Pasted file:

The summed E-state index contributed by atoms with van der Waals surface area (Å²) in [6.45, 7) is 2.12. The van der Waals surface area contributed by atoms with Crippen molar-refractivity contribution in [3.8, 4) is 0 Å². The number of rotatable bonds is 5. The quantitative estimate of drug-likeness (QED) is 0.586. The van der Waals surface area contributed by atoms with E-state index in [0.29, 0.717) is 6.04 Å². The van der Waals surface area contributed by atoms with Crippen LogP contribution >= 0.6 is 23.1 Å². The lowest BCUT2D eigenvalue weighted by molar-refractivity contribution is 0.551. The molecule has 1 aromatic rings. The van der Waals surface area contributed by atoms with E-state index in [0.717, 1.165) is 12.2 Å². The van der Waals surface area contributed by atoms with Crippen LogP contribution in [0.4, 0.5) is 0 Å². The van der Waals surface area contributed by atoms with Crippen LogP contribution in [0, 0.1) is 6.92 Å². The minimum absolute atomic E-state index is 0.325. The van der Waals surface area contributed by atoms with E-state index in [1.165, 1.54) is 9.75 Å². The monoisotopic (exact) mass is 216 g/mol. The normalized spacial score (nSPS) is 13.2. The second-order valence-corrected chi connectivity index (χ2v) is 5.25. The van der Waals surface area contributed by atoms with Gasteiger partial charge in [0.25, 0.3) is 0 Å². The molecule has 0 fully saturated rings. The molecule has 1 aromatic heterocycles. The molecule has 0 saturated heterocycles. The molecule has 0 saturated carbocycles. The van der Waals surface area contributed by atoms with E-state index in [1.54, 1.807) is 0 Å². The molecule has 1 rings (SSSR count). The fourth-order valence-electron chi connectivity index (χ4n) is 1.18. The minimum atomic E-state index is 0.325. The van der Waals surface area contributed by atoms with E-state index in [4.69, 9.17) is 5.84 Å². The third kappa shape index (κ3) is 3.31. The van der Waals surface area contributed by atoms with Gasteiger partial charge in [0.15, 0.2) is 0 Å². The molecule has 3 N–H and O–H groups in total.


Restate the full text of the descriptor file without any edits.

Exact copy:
The summed E-state index contributed by atoms with van der Waals surface area (Å²) in [6.45, 7) is 2.12. The van der Waals surface area contributed by atoms with Crippen molar-refractivity contribution in [3.8, 4) is 0 Å². The number of rotatable bonds is 5. The quantitative estimate of drug-likeness (QED) is 0.586. The van der Waals surface area contributed by atoms with E-state index in [0.29, 0.717) is 6.04 Å². The van der Waals surface area contributed by atoms with Crippen LogP contribution >= 0.6 is 23.1 Å². The lowest BCUT2D eigenvalue weighted by molar-refractivity contribution is 0.551. The molecule has 1 aromatic rings. The van der Waals surface area contributed by atoms with E-state index in [0.717, 1.165) is 12.2 Å². The van der Waals surface area contributed by atoms with Crippen LogP contribution in [0.4, 0.5) is 0 Å². The van der Waals surface area contributed by atoms with Crippen LogP contribution in [0, 0.1) is 6.92 Å². The minimum absolute atomic E-state index is 0.325. The van der Waals surface area contributed by atoms with E-state index in [1.165, 1.54) is 9.75 Å². The monoisotopic (exact) mass is 216 g/mol. The normalized spacial score (nSPS) is 13.2. The second-order valence-corrected chi connectivity index (χ2v) is 5.25. The van der Waals surface area contributed by atoms with Gasteiger partial charge in [0.25, 0.3) is 0 Å². The molecule has 0 fully saturated rings. The molecule has 1 aromatic heterocycles. The molecule has 0 saturated heterocycles. The molecule has 0 saturated carbocycles. The van der Waals surface area contributed by atoms with E-state index in [1.54, 1.807) is 0 Å². The molecule has 1 rings (SSSR count). The fourth-order valence-electron chi connectivity index (χ4n) is 1.18. The minimum atomic E-state index is 0.325. The van der Waals surface area contributed by atoms with E-state index in [4.69, 9.17) is 5.84 Å². The third kappa shape index (κ3) is 3.31. The van der Waals surface area contributed by atoms with Gasteiger partial charge in [0.15, 0.2) is 0 Å². The molecule has 3 N–H and O–H groups in total.